5 Predictions in Privacy for 2020

2019 was a pretty intense time in the privacy field. Numerous privacy bills were introduced, dozens of GDPR fines were issued, and consumers and legislators showed more interest in the protection of privacy online. Now that we have run in the new year, we are asking ourselves what 2020 holds for one of the hottest and new topics of the decade: privacy.

(1) More states will propose privacy laws: As of right now, 9 states have proposed privacy bills that would require certain websites that collect Personally Identifiable Information (PII) to have a Privacy Policy. Some of these bills apply to businesses outside of these states. Other states are proposing that consumers have the right to sue businesses directly for not having a compliant Privacy Policy.

Since multiple state privacy laws can apply to a single business, we anticipate that it will become more and more difficult for small businesses to keep track of these changes.

(2) More state privacy laws will go into effect: The regulation of privacy online will be a top priority for some states, such as Washington. Thus, we anticipate seeing more privacy bills passed into law in 2020 than we saw in 2019.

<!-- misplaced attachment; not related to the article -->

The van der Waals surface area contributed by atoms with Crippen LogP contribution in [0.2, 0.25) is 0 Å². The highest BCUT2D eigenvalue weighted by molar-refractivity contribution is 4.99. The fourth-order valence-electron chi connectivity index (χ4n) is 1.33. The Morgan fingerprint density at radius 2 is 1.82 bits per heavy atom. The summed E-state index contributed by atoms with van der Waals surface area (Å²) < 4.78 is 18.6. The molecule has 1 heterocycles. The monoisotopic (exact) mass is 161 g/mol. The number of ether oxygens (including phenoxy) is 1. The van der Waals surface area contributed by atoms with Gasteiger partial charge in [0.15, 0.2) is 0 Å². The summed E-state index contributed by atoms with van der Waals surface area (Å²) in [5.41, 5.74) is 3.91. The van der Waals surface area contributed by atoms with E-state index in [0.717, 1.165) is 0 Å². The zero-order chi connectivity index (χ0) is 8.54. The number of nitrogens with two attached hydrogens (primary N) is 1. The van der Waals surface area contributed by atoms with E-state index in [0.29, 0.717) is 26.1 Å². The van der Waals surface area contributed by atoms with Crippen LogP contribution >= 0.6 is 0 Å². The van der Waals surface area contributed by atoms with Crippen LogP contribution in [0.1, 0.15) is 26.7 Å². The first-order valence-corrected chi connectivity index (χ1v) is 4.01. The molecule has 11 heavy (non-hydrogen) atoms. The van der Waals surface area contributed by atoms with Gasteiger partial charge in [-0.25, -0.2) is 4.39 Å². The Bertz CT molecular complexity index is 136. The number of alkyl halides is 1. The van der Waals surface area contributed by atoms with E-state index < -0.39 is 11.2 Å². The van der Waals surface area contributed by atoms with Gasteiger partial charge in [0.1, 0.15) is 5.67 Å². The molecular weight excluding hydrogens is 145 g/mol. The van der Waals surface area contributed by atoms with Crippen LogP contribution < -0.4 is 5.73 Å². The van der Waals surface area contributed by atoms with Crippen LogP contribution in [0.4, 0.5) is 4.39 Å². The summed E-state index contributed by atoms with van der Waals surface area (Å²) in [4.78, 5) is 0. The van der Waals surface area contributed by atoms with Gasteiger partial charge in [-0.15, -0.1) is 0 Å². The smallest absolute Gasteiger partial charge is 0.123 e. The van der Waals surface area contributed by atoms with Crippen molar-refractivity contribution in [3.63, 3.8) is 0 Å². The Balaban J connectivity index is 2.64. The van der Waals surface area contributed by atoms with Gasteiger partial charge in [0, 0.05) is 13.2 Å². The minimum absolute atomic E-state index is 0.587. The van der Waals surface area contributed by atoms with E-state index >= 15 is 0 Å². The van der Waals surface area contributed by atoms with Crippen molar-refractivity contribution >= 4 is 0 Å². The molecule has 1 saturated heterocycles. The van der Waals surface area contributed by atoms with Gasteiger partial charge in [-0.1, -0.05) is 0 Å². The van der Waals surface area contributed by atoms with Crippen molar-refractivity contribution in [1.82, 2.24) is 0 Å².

(3) Progress will be made on a federal level: As of right now, there are six proposed federal privacy bills that aim to centralize privacy requirements across the United States. All of these bills would require websites that collect personally identifiable information online to have a Privacy Policy. What's really interesting is that some of these privacy bills would not override state privacy laws, meaning that businesses would have to comply with a federal law and multiple state laws, further complicating compliance. While we do hope to see a federal privacy law, we anticipate states taking the lead on this issue.

(4) IAPP also thinks more states will propose laws, and will format them similar to CCPA: The International Association of Privacy Professionals has predicted that more states will pass privacy laws that are modeled on the California Consumer Privacy Act (CCPA). We tend to agree with this prediction for 2020 since most state privacy bills cite the CCPA as inspiration and argue that the citizens of their states deserve the same privacy rights as Californians.

(5) Swift enforcement starting 07/01 for CCPA: The CCPA went into effect on January 1st, 2020 and will start to be enforced by the California Attorney General on July 1st, 2020. We predict that enforcement will be swift and fines will start to be issued early in July for non-compliance.

The California Consumer Privacy Act (CCPA) went into effect on January 1st.  Penalty for non-compliance is up to $7,500 per infringement.

Is your business compliant? Not sure where to start?